Bjørn Sibbern, president of European markets at Nasdaq, said the exchange has listed more than 50 small and medium-size enterprises in Europe this year despite the Covid-19 pandemic.
Sibbern told Markets Media: “It was important to keep markets open and functionality normally during the volatility caused by Covid-19. We did not feel there was a need to shorten hours or ban short selling.”
He took on his European role in June last year after moving from New York where he had been Nasdaq’s head of the global information services business. Last year he said he wanted Nasdaq to become more visible in Europe outside the Nordics.
“We are the leading European venue for SME listings with more than 50 so far this year despite Covid-19,” he added. “The success is due to a cluster of institutional and sophisticated retail investors in the Nordics and advisers who support these initial public offerings.”
Sibbern continued that there is growing momentum as SMEs from outside the Nordics have also been listing. ‘The pipeline for the rest of this year and next year is looking good,” he added.
Nasdaq said in its third quarter results that it also led U.S. exchanges for initial public offerings during the first nine months of this year. In the third quarter Nasdaq had 144 new U.S. listings, including 105 IPOs, more than double the 41 IPOs in the third quarter of last year.
US stock markets have also experienced an increase in retail trading volumes this year and Sibbern said the Nordics had a similar trend.
“On the First North segment trading volume is 84% higher than a year ago and more than 50% has come from retail investors,”he added.
First North is an SME Growth Market as defined by the the European Union, a new subcategory introduced in the MiFID II regulations which aims to make it easier for SMEs in the region to access equity capital markets.
Sibbern said a contributing factor to increased volumes is that retail investors can trade on Nasdaq Europe and pay just for €1 a month to receive real-time data on the best bid and offer in the Nordic market.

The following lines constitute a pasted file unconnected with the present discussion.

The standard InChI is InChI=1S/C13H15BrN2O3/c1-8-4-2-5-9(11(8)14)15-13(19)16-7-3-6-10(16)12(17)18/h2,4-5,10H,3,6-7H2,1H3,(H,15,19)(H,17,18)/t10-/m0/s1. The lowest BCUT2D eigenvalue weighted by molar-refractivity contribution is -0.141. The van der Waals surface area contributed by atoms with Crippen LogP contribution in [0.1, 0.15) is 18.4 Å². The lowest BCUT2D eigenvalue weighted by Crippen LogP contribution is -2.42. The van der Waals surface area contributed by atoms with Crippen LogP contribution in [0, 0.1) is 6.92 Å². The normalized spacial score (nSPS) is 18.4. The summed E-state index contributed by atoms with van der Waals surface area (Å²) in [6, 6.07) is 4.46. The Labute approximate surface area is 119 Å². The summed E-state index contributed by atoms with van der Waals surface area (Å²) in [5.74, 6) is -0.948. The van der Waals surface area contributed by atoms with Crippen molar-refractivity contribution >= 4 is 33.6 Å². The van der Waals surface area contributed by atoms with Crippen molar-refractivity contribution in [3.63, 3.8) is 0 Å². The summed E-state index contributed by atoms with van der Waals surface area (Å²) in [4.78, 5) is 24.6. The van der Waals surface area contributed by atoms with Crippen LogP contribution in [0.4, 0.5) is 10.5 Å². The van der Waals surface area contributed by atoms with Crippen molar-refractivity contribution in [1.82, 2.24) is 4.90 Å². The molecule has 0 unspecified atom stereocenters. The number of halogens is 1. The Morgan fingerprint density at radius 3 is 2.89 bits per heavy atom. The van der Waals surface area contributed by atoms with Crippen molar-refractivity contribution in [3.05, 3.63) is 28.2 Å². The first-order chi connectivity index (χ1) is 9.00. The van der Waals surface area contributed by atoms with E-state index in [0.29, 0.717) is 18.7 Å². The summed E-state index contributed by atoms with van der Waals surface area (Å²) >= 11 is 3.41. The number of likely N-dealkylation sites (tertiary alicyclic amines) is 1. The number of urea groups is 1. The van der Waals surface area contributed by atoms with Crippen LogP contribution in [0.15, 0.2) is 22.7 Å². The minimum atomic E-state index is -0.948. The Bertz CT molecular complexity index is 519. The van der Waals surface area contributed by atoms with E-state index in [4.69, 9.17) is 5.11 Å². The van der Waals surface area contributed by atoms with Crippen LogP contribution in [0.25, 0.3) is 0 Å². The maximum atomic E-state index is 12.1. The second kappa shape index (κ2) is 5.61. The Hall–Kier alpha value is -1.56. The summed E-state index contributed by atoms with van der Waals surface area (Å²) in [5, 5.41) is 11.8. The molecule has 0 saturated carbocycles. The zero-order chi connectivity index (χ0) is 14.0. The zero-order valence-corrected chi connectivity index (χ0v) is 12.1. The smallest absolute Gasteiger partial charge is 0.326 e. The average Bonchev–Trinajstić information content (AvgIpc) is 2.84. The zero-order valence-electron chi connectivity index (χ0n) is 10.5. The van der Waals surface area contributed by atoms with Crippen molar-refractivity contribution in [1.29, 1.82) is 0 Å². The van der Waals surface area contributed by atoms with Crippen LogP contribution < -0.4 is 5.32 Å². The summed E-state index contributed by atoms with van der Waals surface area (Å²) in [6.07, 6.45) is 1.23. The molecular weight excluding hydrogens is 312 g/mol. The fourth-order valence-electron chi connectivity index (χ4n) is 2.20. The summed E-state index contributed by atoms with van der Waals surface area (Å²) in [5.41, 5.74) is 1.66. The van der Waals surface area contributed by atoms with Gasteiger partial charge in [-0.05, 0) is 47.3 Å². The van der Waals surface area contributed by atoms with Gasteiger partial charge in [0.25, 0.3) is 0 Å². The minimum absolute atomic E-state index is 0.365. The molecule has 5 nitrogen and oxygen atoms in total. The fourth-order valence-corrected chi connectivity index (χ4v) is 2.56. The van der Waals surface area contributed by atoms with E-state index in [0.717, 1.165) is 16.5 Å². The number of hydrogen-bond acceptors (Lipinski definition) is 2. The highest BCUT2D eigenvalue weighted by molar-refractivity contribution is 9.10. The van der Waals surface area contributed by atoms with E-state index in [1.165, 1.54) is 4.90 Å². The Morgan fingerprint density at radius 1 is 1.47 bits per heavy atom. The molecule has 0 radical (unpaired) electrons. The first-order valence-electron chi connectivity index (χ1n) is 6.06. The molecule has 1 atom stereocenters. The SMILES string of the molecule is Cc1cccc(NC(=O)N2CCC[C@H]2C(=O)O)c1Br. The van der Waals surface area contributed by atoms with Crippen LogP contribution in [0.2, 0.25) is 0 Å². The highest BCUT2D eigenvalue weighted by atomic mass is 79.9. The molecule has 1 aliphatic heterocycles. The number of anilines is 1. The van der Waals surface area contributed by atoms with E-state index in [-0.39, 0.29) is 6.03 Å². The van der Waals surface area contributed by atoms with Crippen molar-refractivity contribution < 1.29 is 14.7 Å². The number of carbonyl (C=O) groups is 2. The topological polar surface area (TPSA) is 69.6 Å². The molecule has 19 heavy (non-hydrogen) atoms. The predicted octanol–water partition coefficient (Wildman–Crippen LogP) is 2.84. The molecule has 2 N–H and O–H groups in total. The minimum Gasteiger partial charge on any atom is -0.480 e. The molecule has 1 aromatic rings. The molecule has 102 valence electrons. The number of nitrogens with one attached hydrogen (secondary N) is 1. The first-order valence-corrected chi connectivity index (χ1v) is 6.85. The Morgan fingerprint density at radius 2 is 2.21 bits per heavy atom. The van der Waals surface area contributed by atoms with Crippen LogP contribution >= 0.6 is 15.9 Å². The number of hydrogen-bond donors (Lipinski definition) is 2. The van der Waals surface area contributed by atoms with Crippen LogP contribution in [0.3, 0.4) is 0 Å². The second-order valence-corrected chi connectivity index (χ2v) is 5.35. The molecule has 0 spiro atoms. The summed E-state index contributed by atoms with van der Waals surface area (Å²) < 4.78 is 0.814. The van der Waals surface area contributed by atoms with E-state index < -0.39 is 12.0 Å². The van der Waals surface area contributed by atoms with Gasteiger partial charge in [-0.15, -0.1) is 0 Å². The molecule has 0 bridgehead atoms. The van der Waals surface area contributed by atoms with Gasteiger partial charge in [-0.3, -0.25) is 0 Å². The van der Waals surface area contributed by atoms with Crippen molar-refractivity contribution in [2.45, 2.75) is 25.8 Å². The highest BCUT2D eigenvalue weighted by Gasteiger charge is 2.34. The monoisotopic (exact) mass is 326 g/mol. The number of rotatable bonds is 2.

Nasdaq reported that cash equity trading net revenues were $85m in third quarter, up $22m from the third quarter of last year. The increase primarily reflected higher U.S. and European trading volumes and a higher U.S. net capture rate according to a statement.
“We have also seen increased demand for Norwegian derivatives,” added Sibbern. “We have more than 70% share in single stock derivatives and more than 30% in index contracts.”
Adena Friedman, president and chief executive of Nasdaq, said in a statement that the third quarter results highlight the strength of Nasdaq’s diversified product offerings and business model, capitalizing on opportunities presented by 2020’s capital markets backdrop, including elevated trading volumes, rising index valuations and robust IPO issuance.
Data and technology
Friedman said: “Nasdaq’s resilience and agility to adjust to the unique operating environment presented by COVID-19 is not only demonstrated in our current results, but also in the team’s continued focus on advancing Nasdaq as a technology and analytics provider, including our recently announced expansion of our regtech offerings into anti-money laundering.”
She has described Nasdaq as a technology company and when Sibbern was in New York he helped put focus on opportunities in data analytics and technology.
Last year Nasdaq completed its purchase of Sweden’s Cinnober Financial Technology, which serves brokers, exchanges and clearinghouses worldwide. When Sibbern was in New York he led the acquisitions of Quandl, an alternative data provider based in Canada, and eVestment which provides data, content and analytics to the global institutional investment industry.
The increased demand for environmental, social and governance data is a priority for Nasdaq due to the growth in flows into ESG strategies.
In 2015 Nasdaq Nordic launched the Sustainable Bonds Market to make the segment more visible. In December last year the exchange launched the Nasdaq Sustainable Bond Network to provide data and increase transparency in green, social and sustainable bonds.
“The Sustainable Bonds Network includes data from more than 4,250 bonds from more than 70 issuers,” said Sibbern. “The platform is a global offering and includes US municipal bonds and sustainable bonds from corporates around the world.”
In May this year the exchange launched the Nasdaq ESG Footprint in partnership with Matter, a Danish fintech. The product is aimed at retail banks and analyses their customers’ portfolios against ESG metrics and the United Nations’ Sustainable Development Goals.
Nordea Bank has licensed the product which it has white-labeled “Nordea Sustainability Footprint”, in order provide independent ESG rankings data to its savings advisory clients.
Anders Langworth, head of sustainable finance at Nordea, said in a statement: “We believe the Nordea Sustainability Footprint will help our customers to better understand what sustainability means in relation to investments, so that the importance of making sustainable choices becomes more evident.”